What kind of agent are you?
There are millions of real estate agents.
What kind of agent are you?
What is your identity, your character, your business religion, your guiding principles, your reputation?
What is the reputation of your brokerage? Does it match?
To paraphrase Seth Godin, if your real estate business stopped tomorrow, would people miss it?
It’s an important question to ask ourselves.
Why is that important?
Think about it. There are close to 2 million Realtors.
We are tripping over each other at every turn.
More and more people flood real estate schools every day.
It’s well known that 80% of the active agents out there do between 1 and 5 transactions a year, but what is not often talked about is that still accounts for well over 50% of the total home sales in a marketplace.
This fact has become a giant problem because the biggest trend in our industry over the last 10 years is agents shifting to the lowest cost brokerages that do little to train, guide, and mentor the sea of new agents coming in. And brokerages that used to provide mentorship now do so only at a steep cost to the agent, as the brokerages have shifted to making training and mentorship a new profit center for the company. Many newer agents can’t afford this type of training.
It’s a problem. It’s the biggest threat to our industry and the Realtor organization knows it, as articulated in their commissioned publication “Danger Report.”
And agents know it too.
A longtime successful agent in the Boise area just left her large brokerage to join our firm, and her number one reason for coming over was that she was beyond frustrated that the majority of her transactions were with agents within the same brokerage. This should be a positive circumstance, but because of the lack of training, ethics, and positive mentorship, she said it was a nightmare every time.
So she chose to move her real estate business to a brokerage that matched her principles, business ethics and provided guidance and mentorship to all the agents in the firm so that if she did have a transaction with an agent in the firm, it would be a positive experience. She doesn’t want to worry about the reputation of the brokerage negatively impacting the reputation of her real estate business.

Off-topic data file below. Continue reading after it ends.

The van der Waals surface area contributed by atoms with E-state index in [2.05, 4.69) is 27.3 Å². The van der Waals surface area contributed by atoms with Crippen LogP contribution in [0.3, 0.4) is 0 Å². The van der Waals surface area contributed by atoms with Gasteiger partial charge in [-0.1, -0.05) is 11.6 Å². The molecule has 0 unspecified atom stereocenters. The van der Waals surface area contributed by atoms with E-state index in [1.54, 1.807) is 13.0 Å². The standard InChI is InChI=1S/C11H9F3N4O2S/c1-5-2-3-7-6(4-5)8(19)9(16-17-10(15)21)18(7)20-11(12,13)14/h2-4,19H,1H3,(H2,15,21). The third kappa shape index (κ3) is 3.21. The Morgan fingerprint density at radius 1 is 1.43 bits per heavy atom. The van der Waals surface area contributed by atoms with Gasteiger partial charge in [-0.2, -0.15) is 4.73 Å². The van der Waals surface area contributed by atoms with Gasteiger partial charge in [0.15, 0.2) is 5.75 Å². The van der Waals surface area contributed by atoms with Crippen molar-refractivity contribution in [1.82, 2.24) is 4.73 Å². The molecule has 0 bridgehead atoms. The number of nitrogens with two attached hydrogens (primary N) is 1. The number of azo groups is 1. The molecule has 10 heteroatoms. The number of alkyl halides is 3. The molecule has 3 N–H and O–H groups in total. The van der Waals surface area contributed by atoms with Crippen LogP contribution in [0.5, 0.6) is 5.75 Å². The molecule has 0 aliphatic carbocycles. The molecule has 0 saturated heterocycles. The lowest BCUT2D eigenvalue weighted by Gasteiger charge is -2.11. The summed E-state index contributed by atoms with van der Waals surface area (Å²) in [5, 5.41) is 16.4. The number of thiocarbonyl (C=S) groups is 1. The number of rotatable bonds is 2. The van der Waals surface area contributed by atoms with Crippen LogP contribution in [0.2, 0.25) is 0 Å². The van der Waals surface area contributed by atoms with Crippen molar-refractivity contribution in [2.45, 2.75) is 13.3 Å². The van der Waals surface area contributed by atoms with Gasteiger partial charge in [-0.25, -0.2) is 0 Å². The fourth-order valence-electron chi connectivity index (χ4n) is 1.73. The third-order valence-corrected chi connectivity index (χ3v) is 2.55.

We’ve all heard of the “client first” principle, which is the opposite of putting profits ahead of anything else.
Any good agent knows that we must do our best to protect our clients from making mistakes, to help them have the best outcome possible, rather than just focusing on the best outcome for us.
So why have so many brokerages lost sight of this?
They are so focused on getting MORE agents and having MORE profit centers, so they make more off of each agent, rather than first ensuring that they have agents representing the firm in a positive light to the community.
For brokerages, their agents are their clients. How can they expect their agents to put their clients first, if they themselves are focused on profits first?
Keep in mind this isn’t just a form of greed, much of this stems from so many brokerages going into a survival mode mentality.
With so many agents flocking to the lowest cost brokerages in town, it’s caused nearly all brokerages to improve the brokerage splits with their agents. This, in turn, has put a squeeze on broker margins and caused them to cut back on training, support, and guidance. The focus becomes on volume. With brokerages making smaller margins per agent, should we be surprised?
That might explain why this issue has gotten so bad, but it certainly isn’t an excuse.
The responsibility to solve this problem in our industry is not with the REALTOR® organization.
It’s the brokerage owners that need to take ownership of this problem.
If they don’t, we may see this industry implode.
In a world of rapidly changing technologies, the one thing that cannot be replaced is how we protect clients and guide them to the best possible outcomes.
But if that is not happening over 50% of the time, eventually consumers are going to turn to other solutions.
So as a broker and as an agent concerned by what I see in our industry, I have felt compelled to take some ownership of this problem, rather just complain about it.
It’s a major reason why I wrote Agent Entrepreneurs, why I started a real estate school, and why we provide 100% free CE training, unlimited 1-on-1 mentorship, and speedy broker support to the agents in our brokerage.
- I am so proud of our brokerage and every agent in our firm. I’m not perfect, our agents aren’t perfect, our firm is not perfect, but I’m so proud of what we stand for, how we put our clients first, and how we aim to be the change we want to see in our industry and our community.
We stand for something. If an agent’s business ethics and principles don’t match ours, then we don’t want them, no matter how much business they do.
- How you do business is way more important than how much you do.
- Reputation is way more important than next quarter’s profits.
- Leading by example is way more important than maintaining the status quo.
At least, that’s the way I see it.
Mike Turner – Designated Broker
Front Street Brokers